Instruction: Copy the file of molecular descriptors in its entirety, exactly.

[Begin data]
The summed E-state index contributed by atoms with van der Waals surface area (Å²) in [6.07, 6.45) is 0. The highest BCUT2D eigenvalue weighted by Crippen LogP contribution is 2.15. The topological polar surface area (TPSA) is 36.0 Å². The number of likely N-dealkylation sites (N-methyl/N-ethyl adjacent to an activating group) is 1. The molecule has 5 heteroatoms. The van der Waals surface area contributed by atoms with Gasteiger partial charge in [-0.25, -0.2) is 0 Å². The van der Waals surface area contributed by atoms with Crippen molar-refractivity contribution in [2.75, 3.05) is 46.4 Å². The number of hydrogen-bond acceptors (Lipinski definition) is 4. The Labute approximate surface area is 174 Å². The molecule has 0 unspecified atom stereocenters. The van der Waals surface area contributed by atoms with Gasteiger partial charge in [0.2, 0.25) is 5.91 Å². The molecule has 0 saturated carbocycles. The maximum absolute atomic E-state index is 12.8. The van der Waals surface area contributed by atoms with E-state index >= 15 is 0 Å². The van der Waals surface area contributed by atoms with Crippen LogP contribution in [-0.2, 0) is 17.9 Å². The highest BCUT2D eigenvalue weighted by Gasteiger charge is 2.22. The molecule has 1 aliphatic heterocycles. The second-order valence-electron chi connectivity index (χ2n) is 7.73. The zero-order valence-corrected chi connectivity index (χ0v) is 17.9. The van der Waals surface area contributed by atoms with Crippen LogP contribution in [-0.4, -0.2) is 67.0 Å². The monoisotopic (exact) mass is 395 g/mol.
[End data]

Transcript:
The summed E-state index contributed by atoms with van der Waals surface area (Å²) in [6.07, 6.45) is 0. The highest BCUT2D eigenvalue weighted by Crippen LogP contribution is 2.15. The topological polar surface area (TPSA) is 36.0 Å². The number of likely N-dealkylation sites (N-methyl/N-ethyl adjacent to an activating group) is 1. The molecule has 5 heteroatoms. The van der Waals surface area contributed by atoms with Gasteiger partial charge in [-0.25, -0.2) is 0 Å². The van der Waals surface area contributed by atoms with Crippen molar-refractivity contribution in [2.75, 3.05) is 46.4 Å². The number of hydrogen-bond acceptors (Lipinski definition) is 4. The Labute approximate surface area is 174 Å². The molecule has 0 unspecified atom stereocenters. The van der Waals surface area contributed by atoms with Gasteiger partial charge in [0.2, 0.25) is 5.91 Å². The molecule has 0 saturated carbocycles. The maximum absolute atomic E-state index is 12.8. The van der Waals surface area contributed by atoms with E-state index >= 15 is 0 Å². The van der Waals surface area contributed by atoms with Crippen LogP contribution in [-0.2, 0) is 17.9 Å². The highest BCUT2D eigenvalue weighted by Gasteiger charge is 2.22. The molecule has 1 aliphatic heterocycles. The second-order valence-electron chi connectivity index (χ2n) is 7.73. The zero-order valence-corrected chi connectivity index (χ0v) is 17.9. The van der Waals surface area contributed by atoms with Crippen LogP contribution in [-0.4, -0.2) is 67.0 Å². The monoisotopic (exact) mass is 395 g/mol.